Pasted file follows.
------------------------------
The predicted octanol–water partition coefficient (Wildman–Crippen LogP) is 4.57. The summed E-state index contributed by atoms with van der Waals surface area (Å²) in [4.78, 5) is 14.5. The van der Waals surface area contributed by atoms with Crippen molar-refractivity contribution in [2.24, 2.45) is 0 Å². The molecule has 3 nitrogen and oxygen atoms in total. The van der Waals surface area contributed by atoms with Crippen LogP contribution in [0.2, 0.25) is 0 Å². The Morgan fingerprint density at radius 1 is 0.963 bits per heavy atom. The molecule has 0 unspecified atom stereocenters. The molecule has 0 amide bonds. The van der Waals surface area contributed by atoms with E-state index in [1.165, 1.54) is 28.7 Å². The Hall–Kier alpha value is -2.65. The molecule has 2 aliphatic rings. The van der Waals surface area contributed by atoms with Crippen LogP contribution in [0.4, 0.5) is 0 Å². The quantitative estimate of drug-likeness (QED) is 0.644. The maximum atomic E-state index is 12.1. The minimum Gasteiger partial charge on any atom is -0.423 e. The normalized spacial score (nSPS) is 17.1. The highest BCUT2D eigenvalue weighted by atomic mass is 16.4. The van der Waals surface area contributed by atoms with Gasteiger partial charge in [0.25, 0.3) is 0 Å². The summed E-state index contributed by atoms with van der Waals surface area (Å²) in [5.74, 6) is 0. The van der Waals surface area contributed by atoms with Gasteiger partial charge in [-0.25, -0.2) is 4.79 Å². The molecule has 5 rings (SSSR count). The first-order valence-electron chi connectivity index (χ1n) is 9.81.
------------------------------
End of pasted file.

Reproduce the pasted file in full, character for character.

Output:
The predicted octanol–water partition coefficient (Wildman–Crippen LogP) is 4.57. The summed E-state index contributed by atoms with van der Waals surface area (Å²) in [4.78, 5) is 14.5. The van der Waals surface area contributed by atoms with Crippen molar-refractivity contribution in [2.24, 2.45) is 0 Å². The molecule has 3 nitrogen and oxygen atoms in total. The van der Waals surface area contributed by atoms with Crippen LogP contribution in [0.2, 0.25) is 0 Å². The Morgan fingerprint density at radius 1 is 0.963 bits per heavy atom. The molecule has 0 unspecified atom stereocenters. The molecule has 0 amide bonds. The van der Waals surface area contributed by atoms with E-state index in [1.165, 1.54) is 28.7 Å². The Hall–Kier alpha value is -2.65. The molecule has 2 aliphatic rings. The van der Waals surface area contributed by atoms with Crippen LogP contribution in [0.4, 0.5) is 0 Å². The quantitative estimate of drug-likeness (QED) is 0.644. The maximum atomic E-state index is 12.1. The minimum Gasteiger partial charge on any atom is -0.423 e. The normalized spacial score (nSPS) is 17.1. The highest BCUT2D eigenvalue weighted by atomic mass is 16.4. The van der Waals surface area contributed by atoms with Gasteiger partial charge in [0.25, 0.3) is 0 Å². The summed E-state index contributed by atoms with van der Waals surface area (Å²) in [5.74, 6) is 0. The van der Waals surface area contributed by atoms with Gasteiger partial charge in [-0.25, -0.2) is 4.79 Å². The molecule has 5 rings (SSSR count). The first-order valence-electron chi connectivity index (χ1n) is 9.81.